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Old 10th December 2015, 07:16 PM   #1
Miguel
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Default Help required to identify these two swords

Hi Everyone,

I would greatly appreciate your help in identifying these two swords. I have had them for some time but have only just unearthed them from one of my storage boxes in my quest to catalogue my weapon collection.

On first glance the swords appear to be identical but on closer inspection there are small differences which lead me to believe that they were made by different manufacturers. One sword is completely devoid of any makings whilst the other one has stamps on the hilt and a single number one or letter I stamped on the ricasso. The first set of photos shows both swords together, the second set shows the sword with no markings and the third set the sword with markings. Thanking you in anticipation of your help.
Regards
Miguel
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Old 10th December 2015, 07:25 PM   #2
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Second set of photos, sword with no markings.

O/L in scabbard is 43 ins.
O/L out of scabbard is 42 ins.
Blade length is 36 ins.
Blade width is 1.125 ins
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Old 10th December 2015, 07:35 PM   #3
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Sword with marks.
O/L in scabbard is 43 ins
O/L out of scabbard is 41 ins.
Blade length is 35.25.
Blade width is 1.25 ins
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Old 11th December 2015, 02:17 AM   #4
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These both appear to be generic examples of the French 1822 light cavvalry sword. Likely produced in Solingen from many shops. Hundreds of thousands were produced and as late as the 29th century. A great many were exported and completely unmarked.

Some have cord under the leather instead of grooved wood and I would think that the use of cord was simply a production shortcut. My generic example was made in that fashion.

Cheers

GC
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Old 11th December 2015, 08:18 AM   #5
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Just to add that the US m1840 and m1860 cavalry sabres were based on this design and a good many unmarked examples were exported to both sides in the American Civil War.
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Old 11th December 2015, 01:40 PM   #6
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I can see traces of a blade marking on the image with a rack number on the hilt and closer examination of that may confirm or change the attribution.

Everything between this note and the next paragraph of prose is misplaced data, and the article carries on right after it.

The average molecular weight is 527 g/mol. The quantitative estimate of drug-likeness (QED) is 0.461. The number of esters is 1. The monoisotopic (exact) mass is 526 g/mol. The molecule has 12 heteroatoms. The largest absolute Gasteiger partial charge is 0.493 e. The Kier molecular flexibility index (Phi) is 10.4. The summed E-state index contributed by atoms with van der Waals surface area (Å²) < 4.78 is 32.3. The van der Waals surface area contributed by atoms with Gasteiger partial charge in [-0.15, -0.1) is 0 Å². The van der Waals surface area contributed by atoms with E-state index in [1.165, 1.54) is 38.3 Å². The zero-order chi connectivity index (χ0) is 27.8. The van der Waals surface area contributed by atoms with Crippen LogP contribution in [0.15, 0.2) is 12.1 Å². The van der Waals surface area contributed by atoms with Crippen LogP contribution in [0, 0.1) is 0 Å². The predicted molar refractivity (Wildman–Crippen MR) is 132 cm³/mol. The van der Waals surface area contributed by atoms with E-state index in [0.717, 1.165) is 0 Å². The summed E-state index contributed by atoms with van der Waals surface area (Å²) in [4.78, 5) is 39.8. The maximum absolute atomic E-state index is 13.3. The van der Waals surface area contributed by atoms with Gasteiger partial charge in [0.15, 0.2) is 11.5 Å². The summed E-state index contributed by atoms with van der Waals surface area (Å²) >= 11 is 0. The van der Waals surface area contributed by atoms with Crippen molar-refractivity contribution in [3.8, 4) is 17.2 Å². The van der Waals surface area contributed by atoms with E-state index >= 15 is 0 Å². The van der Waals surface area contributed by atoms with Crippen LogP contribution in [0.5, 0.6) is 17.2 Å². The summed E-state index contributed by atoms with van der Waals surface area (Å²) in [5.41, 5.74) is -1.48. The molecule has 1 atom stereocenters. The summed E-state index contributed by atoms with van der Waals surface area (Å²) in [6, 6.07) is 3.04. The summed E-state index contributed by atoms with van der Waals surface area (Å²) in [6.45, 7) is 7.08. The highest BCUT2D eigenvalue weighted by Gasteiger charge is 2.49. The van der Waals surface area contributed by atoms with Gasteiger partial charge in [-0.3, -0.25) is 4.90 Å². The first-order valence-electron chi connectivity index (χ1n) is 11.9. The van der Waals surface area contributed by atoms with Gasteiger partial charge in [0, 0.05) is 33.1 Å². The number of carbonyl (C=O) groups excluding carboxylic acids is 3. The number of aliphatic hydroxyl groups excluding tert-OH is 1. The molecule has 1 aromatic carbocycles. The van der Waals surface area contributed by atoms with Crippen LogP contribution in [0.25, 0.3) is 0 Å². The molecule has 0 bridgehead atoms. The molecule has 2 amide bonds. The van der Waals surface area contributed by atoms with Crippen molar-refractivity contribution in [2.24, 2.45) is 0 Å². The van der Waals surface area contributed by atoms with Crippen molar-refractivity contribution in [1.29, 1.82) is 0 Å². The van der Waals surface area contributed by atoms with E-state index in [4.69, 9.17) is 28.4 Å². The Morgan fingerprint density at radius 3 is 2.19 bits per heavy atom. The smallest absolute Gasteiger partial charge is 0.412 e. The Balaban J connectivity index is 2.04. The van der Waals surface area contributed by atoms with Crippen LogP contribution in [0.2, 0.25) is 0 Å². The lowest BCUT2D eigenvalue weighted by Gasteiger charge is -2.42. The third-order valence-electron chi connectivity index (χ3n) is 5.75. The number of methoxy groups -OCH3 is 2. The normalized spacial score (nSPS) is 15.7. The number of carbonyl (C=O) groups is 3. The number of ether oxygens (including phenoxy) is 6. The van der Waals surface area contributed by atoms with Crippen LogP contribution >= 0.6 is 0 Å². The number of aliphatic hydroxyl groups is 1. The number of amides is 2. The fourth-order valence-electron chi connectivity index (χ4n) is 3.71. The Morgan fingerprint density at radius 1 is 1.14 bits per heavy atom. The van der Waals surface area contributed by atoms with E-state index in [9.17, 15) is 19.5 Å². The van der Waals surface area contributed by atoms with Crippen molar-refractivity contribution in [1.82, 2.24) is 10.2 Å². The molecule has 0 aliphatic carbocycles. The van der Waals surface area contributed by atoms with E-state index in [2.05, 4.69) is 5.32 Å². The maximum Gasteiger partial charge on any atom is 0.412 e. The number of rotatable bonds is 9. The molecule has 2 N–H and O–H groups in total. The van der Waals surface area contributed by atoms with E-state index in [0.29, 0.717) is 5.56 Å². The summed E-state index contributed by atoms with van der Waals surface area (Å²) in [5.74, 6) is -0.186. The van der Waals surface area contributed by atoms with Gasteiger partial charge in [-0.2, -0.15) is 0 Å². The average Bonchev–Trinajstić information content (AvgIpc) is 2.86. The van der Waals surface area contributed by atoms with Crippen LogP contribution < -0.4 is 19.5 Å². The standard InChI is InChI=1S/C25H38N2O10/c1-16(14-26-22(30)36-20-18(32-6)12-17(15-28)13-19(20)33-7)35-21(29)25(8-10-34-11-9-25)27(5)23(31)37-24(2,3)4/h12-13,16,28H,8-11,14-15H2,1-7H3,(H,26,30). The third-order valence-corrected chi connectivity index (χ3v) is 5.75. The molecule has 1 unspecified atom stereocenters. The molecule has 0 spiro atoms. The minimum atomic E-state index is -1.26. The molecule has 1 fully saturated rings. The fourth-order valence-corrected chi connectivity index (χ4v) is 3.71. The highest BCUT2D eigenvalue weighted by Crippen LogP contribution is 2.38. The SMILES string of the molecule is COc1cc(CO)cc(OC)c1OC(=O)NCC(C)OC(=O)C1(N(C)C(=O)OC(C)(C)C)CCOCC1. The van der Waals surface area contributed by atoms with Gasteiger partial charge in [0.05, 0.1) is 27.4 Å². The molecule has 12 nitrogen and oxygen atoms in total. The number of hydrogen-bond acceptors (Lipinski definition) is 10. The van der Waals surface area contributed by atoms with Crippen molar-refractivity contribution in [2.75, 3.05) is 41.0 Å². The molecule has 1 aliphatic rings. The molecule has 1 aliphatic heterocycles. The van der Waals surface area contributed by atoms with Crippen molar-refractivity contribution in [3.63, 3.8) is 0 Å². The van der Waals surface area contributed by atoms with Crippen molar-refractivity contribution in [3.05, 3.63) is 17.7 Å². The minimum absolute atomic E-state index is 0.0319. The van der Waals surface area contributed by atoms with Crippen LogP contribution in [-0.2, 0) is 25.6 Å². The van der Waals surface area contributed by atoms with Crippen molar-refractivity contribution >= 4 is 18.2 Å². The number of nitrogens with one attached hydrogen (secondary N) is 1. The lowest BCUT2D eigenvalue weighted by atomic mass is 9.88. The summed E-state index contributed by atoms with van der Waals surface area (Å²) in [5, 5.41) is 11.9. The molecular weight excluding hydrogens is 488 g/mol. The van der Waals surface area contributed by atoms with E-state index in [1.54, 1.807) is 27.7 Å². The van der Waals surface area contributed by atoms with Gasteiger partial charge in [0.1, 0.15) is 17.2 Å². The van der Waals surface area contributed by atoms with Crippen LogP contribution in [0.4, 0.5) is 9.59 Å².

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Old 13th December 2015, 01:49 PM   #7
Miguel
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Quote:
Originally Posted by Hotspur
These both appear to be generic examples of the French 1822 light cavvalry sword. Likely produced in Solingen from many shops. Hundreds of thousands were produced and as late as the 29th century. A great many were exported and completely unmarked.

Some have cord under the leather instead of grooved wood and I would think that the use of cord was simply a production shortcut. My generic example was made in that fashion.

Cheers

GC

Hi Hotspur,
Thank you for the information, I am much obliged.
Regards
Miguel
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Old 13th December 2015, 02:04 PM   #8
Miguel
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Quote:
Originally Posted by RobertGuy
Just to add that the US m1840 and m1860 cavalry sabres were based on this design and a good many unmarked examples were exported to both sides in the American Civil War.

Hello Mr Guy,

Thanks for your reply, it would be nice to be able to confirm that these swords were US M1840 or M1860 Cavalry Sabres, shades of John Wayne leading the charge, but without manufacturers or regimental markings I guess it will prove difficult. Thanks again for your reply and now that I am armed with Yours and Hotspurs info I will be able to carry out further research.
Regards
Miguel
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Old 13th December 2015, 02:14 PM   #9
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Quote:
Originally Posted by Lee
I can see traces of a blade marking on the image with a rack number on the hilt and closer examination of that may confirm or change the attribution.

Hi Lee,
Thank you for your reply, I wish they were markings but I am afraid that what look like traces of markings are in fact blemishes. I would be grateful if you would explain what " rack number" as I would like to know what these marks signify.
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Miguel
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